©Maeghan Donohue Used with permission of the artist.
At some point, one must put the fangirl aside and looks deeply into the band you’re into. Last December, “Bloodfeather” roared into the car on my way to somewhere, and my brain twisted. It’s never fixed itself. The past year’s been a hella ride with the band from Cape Cod by way of Brooklyn, and I’ve loved every second. Because of the mental doors that their music kicked open, I started this blog and developed hundreds of friendships. Now, the band’s second collaboration with producer Joel Hamilton, “The Boy Who Died Wolf” is due out Nov. 18. Let’s see and hear how Highly Suspect holds up, shall we?
The first thing that must be said is that the new album is truly a symbiotic partnership between producer and band. For the first album ‘Mister Asylum’, it seemed like band and producer were curious as to where the material could be twisted in the studio. Joel Hamilton’s production kept the sound clean, with minimal background clutter, so that the brilliance of the lyrics and melody stood on their own. The result was kizmet and two Grammy nominations for Highly Suspect, and two nomination nods to Hamilton.
“The Boy Who Died Wolf” is the result of that album getting those Grammy nods. The second time around the band and Hamilton had the breathing space to unleash what they as a team could do with the music. So, Joel Hamilton unfurled a magic carpet of sound that swirls around the inside of your head like a typhoon. He used instruments, gadgets, and whatever was on hand to layer the tracks with sound upon sound. I asked producer Joel Hamilton if he thought there was a ‘bad’ song on this album?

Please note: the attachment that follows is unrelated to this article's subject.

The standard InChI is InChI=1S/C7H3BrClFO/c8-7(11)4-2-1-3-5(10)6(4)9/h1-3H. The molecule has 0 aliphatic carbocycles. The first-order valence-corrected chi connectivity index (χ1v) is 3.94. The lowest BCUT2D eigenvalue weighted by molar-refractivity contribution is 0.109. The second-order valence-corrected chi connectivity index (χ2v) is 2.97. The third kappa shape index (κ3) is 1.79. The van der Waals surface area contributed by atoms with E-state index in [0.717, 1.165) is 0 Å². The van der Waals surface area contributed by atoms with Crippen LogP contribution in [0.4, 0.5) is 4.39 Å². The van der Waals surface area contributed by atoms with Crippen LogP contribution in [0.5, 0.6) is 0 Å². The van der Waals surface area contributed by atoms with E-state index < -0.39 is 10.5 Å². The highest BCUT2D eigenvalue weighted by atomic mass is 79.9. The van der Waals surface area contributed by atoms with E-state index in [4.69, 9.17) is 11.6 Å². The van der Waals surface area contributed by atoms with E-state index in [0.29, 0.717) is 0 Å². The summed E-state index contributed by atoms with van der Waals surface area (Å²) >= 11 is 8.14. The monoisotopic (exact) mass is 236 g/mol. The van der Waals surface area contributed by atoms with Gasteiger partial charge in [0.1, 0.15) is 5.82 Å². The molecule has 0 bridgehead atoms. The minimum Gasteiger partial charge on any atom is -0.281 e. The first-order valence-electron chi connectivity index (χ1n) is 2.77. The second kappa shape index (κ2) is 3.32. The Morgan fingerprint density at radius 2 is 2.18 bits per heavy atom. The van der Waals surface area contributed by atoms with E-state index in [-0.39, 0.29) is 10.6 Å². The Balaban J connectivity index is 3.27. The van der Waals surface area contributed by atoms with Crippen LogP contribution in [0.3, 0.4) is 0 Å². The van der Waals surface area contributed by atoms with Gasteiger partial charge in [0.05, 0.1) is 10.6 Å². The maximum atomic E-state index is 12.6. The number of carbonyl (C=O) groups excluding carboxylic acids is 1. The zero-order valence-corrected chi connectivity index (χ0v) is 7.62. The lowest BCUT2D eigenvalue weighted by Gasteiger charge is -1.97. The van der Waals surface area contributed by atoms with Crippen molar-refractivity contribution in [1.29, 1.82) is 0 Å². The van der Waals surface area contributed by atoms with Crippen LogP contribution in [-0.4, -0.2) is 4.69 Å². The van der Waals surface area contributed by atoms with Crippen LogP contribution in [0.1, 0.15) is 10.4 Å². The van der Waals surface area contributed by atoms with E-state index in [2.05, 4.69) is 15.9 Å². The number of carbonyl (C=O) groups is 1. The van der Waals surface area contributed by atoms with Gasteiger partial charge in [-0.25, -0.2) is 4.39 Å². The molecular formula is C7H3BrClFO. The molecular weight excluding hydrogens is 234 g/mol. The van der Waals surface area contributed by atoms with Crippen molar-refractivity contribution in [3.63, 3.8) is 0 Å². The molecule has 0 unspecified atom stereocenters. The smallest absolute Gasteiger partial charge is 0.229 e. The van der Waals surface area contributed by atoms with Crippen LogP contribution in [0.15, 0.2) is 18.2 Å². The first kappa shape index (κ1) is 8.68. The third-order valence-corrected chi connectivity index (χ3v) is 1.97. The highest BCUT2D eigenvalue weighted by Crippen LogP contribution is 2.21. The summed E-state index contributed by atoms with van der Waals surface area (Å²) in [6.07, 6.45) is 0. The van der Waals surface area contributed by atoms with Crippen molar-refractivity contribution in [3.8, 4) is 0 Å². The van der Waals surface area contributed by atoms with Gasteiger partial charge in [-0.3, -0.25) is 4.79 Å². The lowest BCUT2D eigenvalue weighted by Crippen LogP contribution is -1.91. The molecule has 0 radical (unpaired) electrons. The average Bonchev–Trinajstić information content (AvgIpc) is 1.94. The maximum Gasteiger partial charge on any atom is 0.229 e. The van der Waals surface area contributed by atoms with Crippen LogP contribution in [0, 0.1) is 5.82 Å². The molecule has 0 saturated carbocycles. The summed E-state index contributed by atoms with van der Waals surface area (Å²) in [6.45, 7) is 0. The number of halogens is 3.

“I don’t think so. I worked long and hard with those guys to make it stand up straight and be a real follow up. I like every song.”
This knitting of sound begins on the first original release on the album, “My Name Is Human”. It’s an out of the gate wave of production layers, tense and loaded with all the bells and whistles. “F.W.Y.T” is a haunted house of a song, and the best example of Hamilton’s multi layered technique. “Look Alive, Stay Alive” is an irreverent but brutal punk kick with some wicked drum and bass work from Ryan and Rich. Hamilton and the band go minimalist where needed. “Little One” is a sparse love song, and “Chicago” the piano laced ballad that is the emotional core of the album. “For Billy” is a faster tribute to a friend who died during recording. The previously released single “Serotonia”, Johnny’s bluesy ode to California, finds a home on the album, but flows seamlessly with the rest of the material.
A few of the songs address the rock and roll lifestyle that they both claim to love and hate equally. “Postres” is a hilarious piano rocker about fame not changing the band. “Wolf” is in the great tradition of rock road songs of yore, is a ‘fuck you’ to the band’s doubters. Solo guitar on “Wolf” from Tash of the London Souls shreds. “Viper Strike” is the uncanny punk rap about our current creepy political climate that was so timely the band released it the day after the U.S. presidential elections. The one song that makes me scratch my head is “Send Me An Angel” a strange out of left field remake from the 80’s band Real Life. It’s cool, but kinda random.
Joel Hamilton and Highly Suspect needed a strong sophomore effort to keep momentum going, and they delivered. “The Boy Who Died Wolf” is due out on Nov. 18, and will be available on all streaming and online music outlets.